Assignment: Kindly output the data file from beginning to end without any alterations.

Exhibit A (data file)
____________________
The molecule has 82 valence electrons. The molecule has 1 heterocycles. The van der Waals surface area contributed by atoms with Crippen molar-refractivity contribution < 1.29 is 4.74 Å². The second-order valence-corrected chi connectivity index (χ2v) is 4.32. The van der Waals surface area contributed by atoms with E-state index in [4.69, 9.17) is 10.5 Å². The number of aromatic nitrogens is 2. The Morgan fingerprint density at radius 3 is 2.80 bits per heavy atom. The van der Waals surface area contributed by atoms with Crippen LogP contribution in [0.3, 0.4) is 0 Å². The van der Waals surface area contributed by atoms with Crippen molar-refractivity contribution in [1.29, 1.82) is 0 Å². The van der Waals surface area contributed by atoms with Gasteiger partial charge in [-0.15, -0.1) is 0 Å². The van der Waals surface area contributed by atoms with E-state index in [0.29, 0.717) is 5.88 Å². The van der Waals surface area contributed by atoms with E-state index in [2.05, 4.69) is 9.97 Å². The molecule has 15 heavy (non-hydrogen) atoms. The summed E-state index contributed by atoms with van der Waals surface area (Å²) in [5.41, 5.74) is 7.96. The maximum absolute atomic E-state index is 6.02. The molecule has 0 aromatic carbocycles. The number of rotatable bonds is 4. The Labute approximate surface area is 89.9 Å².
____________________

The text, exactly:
The molecule has 82 valence electrons. The molecule has 1 heterocycles. The van der Waals surface area contributed by atoms with Crippen molar-refractivity contribution < 1.29 is 4.74 Å². The second-order valence-corrected chi connectivity index (χ2v) is 4.32. The van der Waals surface area contributed by atoms with E-state index in [4.69, 9.17) is 10.5 Å². The number of aromatic nitrogens is 2. The Morgan fingerprint density at radius 3 is 2.80 bits per heavy atom. The van der Waals surface area contributed by atoms with Crippen LogP contribution in [0.3, 0.4) is 0 Å². The van der Waals surface area contributed by atoms with Crippen molar-refractivity contribution in [1.29, 1.82) is 0 Å². The van der Waals surface area contributed by atoms with Gasteiger partial charge in [-0.15, -0.1) is 0 Å². The van der Waals surface area contributed by atoms with E-state index in [0.29, 0.717) is 5.88 Å². The van der Waals surface area contributed by atoms with E-state index in [2.05, 4.69) is 9.97 Å². The molecule has 15 heavy (non-hydrogen) atoms. The summed E-state index contributed by atoms with van der Waals surface area (Å²) in [5.41, 5.74) is 7.96. The maximum absolute atomic E-state index is 6.02. The molecule has 0 aromatic carbocycles. The number of rotatable bonds is 4. The Labute approximate surface area is 89.9 Å².